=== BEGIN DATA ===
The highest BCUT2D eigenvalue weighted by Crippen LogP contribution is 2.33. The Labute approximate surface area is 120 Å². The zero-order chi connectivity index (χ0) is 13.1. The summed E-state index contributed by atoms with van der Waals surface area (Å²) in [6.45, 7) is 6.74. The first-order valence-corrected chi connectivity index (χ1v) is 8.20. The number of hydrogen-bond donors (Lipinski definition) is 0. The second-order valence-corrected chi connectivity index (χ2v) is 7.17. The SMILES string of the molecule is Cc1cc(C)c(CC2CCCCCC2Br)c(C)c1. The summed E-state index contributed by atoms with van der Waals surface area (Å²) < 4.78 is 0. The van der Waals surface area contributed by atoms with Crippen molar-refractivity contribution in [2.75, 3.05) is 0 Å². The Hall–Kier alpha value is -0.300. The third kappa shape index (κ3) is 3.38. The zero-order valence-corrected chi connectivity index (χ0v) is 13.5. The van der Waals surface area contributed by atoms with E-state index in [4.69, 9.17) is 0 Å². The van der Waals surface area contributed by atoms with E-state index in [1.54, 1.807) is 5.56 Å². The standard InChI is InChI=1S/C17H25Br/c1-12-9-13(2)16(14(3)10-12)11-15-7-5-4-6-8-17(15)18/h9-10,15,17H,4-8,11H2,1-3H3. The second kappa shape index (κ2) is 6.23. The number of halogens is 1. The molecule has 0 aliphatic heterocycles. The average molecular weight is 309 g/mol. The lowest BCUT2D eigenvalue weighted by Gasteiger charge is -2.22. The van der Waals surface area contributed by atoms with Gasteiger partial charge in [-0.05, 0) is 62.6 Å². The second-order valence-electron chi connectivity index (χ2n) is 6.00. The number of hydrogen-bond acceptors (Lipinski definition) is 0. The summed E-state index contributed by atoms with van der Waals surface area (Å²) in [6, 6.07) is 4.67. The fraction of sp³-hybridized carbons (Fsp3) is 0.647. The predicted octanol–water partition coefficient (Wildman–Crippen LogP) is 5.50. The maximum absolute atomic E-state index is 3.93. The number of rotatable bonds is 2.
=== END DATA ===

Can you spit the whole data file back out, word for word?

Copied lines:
The highest BCUT2D eigenvalue weighted by Crippen LogP contribution is 2.33. The Labute approximate surface area is 120 Å². The zero-order chi connectivity index (χ0) is 13.1. The summed E-state index contributed by atoms with van der Waals surface area (Å²) in [6.45, 7) is 6.74. The first-order valence-corrected chi connectivity index (χ1v) is 8.20. The number of hydrogen-bond donors (Lipinski definition) is 0. The second-order valence-corrected chi connectivity index (χ2v) is 7.17. The SMILES string of the molecule is Cc1cc(C)c(CC2CCCCCC2Br)c(C)c1. The summed E-state index contributed by atoms with van der Waals surface area (Å²) < 4.78 is 0. The van der Waals surface area contributed by atoms with Crippen molar-refractivity contribution in [2.75, 3.05) is 0 Å². The Hall–Kier alpha value is -0.300. The third kappa shape index (κ3) is 3.38. The zero-order valence-corrected chi connectivity index (χ0v) is 13.5. The van der Waals surface area contributed by atoms with E-state index in [4.69, 9.17) is 0 Å². The van der Waals surface area contributed by atoms with E-state index in [1.54, 1.807) is 5.56 Å². The standard InChI is InChI=1S/C17H25Br/c1-12-9-13(2)16(14(3)10-12)11-15-7-5-4-6-8-17(15)18/h9-10,15,17H,4-8,11H2,1-3H3. The second kappa shape index (κ2) is 6.23. The number of halogens is 1. The molecule has 0 aliphatic heterocycles. The average molecular weight is 309 g/mol. The lowest BCUT2D eigenvalue weighted by Gasteiger charge is -2.22. The van der Waals surface area contributed by atoms with Gasteiger partial charge in [-0.05, 0) is 62.6 Å². The second-order valence-electron chi connectivity index (χ2n) is 6.00. The number of hydrogen-bond acceptors (Lipinski definition) is 0. The summed E-state index contributed by atoms with van der Waals surface area (Å²) in [6, 6.07) is 4.67. The fraction of sp³-hybridized carbons (Fsp3) is 0.647. The predicted octanol–water partition coefficient (Wildman–Crippen LogP) is 5.50. The maximum absolute atomic E-state index is 3.93. The number of rotatable bonds is 2.